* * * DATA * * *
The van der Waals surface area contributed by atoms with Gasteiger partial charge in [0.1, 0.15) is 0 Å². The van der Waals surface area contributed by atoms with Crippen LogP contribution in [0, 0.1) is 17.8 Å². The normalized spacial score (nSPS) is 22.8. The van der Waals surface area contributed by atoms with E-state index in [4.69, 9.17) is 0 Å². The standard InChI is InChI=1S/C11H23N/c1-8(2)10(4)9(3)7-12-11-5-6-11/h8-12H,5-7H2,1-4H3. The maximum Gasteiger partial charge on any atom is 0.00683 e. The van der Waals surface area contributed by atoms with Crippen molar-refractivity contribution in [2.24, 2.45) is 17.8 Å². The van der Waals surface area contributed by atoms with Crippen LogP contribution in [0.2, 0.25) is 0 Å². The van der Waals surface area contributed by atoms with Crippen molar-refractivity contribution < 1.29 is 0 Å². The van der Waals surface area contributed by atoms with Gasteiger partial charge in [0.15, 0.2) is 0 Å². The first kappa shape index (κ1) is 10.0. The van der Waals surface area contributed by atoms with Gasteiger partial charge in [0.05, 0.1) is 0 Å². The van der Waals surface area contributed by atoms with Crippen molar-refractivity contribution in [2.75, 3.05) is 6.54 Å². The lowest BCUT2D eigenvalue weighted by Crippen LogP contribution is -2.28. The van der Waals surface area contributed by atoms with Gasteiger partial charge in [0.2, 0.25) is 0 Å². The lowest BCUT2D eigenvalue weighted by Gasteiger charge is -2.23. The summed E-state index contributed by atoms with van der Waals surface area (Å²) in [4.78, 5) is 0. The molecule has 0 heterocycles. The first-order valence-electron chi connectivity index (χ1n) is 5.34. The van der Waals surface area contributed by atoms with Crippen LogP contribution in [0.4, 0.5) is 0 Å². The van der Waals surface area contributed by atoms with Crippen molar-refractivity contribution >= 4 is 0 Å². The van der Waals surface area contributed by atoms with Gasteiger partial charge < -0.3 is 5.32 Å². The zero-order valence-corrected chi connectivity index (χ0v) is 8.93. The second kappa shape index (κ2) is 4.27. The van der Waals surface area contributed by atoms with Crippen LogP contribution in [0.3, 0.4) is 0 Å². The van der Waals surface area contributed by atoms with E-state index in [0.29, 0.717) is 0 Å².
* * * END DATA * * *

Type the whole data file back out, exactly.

The van der Waals surface area contributed by atoms with Gasteiger partial charge in [0.1, 0.15) is 0 Å². The van der Waals surface area contributed by atoms with Crippen LogP contribution in [0, 0.1) is 17.8 Å². The normalized spacial score (nSPS) is 22.8. The van der Waals surface area contributed by atoms with E-state index in [4.69, 9.17) is 0 Å². The standard InChI is InChI=1S/C11H23N/c1-8(2)10(4)9(3)7-12-11-5-6-11/h8-12H,5-7H2,1-4H3. The maximum Gasteiger partial charge on any atom is 0.00683 e. The van der Waals surface area contributed by atoms with Crippen molar-refractivity contribution in [2.24, 2.45) is 17.8 Å². The van der Waals surface area contributed by atoms with Crippen LogP contribution in [0.2, 0.25) is 0 Å². The van der Waals surface area contributed by atoms with Crippen molar-refractivity contribution < 1.29 is 0 Å². The van der Waals surface area contributed by atoms with Gasteiger partial charge in [0.15, 0.2) is 0 Å². The first kappa shape index (κ1) is 10.0. The van der Waals surface area contributed by atoms with Gasteiger partial charge in [0.05, 0.1) is 0 Å². The van der Waals surface area contributed by atoms with Crippen molar-refractivity contribution in [2.75, 3.05) is 6.54 Å². The lowest BCUT2D eigenvalue weighted by Crippen LogP contribution is -2.28. The van der Waals surface area contributed by atoms with Gasteiger partial charge in [0.2, 0.25) is 0 Å². The lowest BCUT2D eigenvalue weighted by Gasteiger charge is -2.23. The summed E-state index contributed by atoms with van der Waals surface area (Å²) in [4.78, 5) is 0. The molecule has 0 heterocycles. The first-order valence-electron chi connectivity index (χ1n) is 5.34. The van der Waals surface area contributed by atoms with Crippen LogP contribution in [0.4, 0.5) is 0 Å². The van der Waals surface area contributed by atoms with Crippen molar-refractivity contribution >= 4 is 0 Å². The van der Waals surface area contributed by atoms with Gasteiger partial charge < -0.3 is 5.32 Å². The zero-order valence-corrected chi connectivity index (χ0v) is 8.93. The second kappa shape index (κ2) is 4.27. The van der Waals surface area contributed by atoms with Crippen LogP contribution in [0.3, 0.4) is 0 Å². The van der Waals surface area contributed by atoms with E-state index in [0.29, 0.717) is 0 Å².